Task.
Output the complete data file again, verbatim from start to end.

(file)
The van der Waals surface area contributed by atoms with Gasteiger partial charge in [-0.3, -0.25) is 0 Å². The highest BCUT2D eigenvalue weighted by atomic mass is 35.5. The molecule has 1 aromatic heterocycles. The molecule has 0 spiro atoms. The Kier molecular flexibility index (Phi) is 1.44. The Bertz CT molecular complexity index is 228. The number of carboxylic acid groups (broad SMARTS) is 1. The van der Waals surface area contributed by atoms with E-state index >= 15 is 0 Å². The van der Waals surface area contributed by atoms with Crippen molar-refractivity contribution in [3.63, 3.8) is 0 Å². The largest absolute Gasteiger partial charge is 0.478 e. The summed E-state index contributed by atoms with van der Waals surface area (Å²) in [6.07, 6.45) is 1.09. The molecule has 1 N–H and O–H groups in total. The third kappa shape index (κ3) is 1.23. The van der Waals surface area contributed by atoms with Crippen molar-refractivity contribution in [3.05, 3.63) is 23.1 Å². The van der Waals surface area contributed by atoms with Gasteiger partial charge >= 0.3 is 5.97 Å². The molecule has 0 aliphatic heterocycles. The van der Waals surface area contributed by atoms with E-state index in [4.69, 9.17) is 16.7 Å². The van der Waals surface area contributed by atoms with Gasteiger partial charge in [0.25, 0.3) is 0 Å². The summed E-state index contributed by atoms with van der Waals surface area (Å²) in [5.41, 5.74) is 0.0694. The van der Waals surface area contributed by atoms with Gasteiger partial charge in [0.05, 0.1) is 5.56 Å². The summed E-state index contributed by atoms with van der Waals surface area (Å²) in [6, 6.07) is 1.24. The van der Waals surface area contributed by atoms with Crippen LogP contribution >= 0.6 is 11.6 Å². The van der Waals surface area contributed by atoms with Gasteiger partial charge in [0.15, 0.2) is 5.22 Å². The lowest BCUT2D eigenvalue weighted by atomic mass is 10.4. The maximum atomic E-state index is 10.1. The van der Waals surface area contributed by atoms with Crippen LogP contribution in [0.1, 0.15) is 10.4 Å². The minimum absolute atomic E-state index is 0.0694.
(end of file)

The van der Waals surface area contributed by atoms with Gasteiger partial charge in [-0.3, -0.25) is 0 Å². The highest BCUT2D eigenvalue weighted by atomic mass is 35.5. The molecule has 1 aromatic heterocycles. The molecule has 0 spiro atoms. The Kier molecular flexibility index (Phi) is 1.44. The Bertz CT molecular complexity index is 228. The number of carboxylic acid groups (broad SMARTS) is 1. The van der Waals surface area contributed by atoms with E-state index >= 15 is 0 Å². The van der Waals surface area contributed by atoms with Crippen molar-refractivity contribution in [3.63, 3.8) is 0 Å². The largest absolute Gasteiger partial charge is 0.478 e. The summed E-state index contributed by atoms with van der Waals surface area (Å²) in [6.07, 6.45) is 1.09. The molecule has 1 N–H and O–H groups in total. The third kappa shape index (κ3) is 1.23. The van der Waals surface area contributed by atoms with Crippen molar-refractivity contribution in [3.05, 3.63) is 23.1 Å². The van der Waals surface area contributed by atoms with Gasteiger partial charge >= 0.3 is 5.97 Å². The molecule has 0 aliphatic heterocycles. The van der Waals surface area contributed by atoms with E-state index in [4.69, 9.17) is 16.7 Å². The van der Waals surface area contributed by atoms with Gasteiger partial charge in [0.25, 0.3) is 0 Å². The summed E-state index contributed by atoms with van der Waals surface area (Å²) in [5.41, 5.74) is 0.0694. The van der Waals surface area contributed by atoms with Gasteiger partial charge in [0.05, 0.1) is 5.56 Å². The summed E-state index contributed by atoms with van der Waals surface area (Å²) in [6, 6.07) is 1.24. The van der Waals surface area contributed by atoms with Crippen LogP contribution >= 0.6 is 11.6 Å². The van der Waals surface area contributed by atoms with Gasteiger partial charge in [0.15, 0.2) is 5.22 Å². The lowest BCUT2D eigenvalue weighted by atomic mass is 10.4. The maximum atomic E-state index is 10.1. The van der Waals surface area contributed by atoms with Crippen LogP contribution in [0.1, 0.15) is 10.4 Å². The minimum absolute atomic E-state index is 0.0694.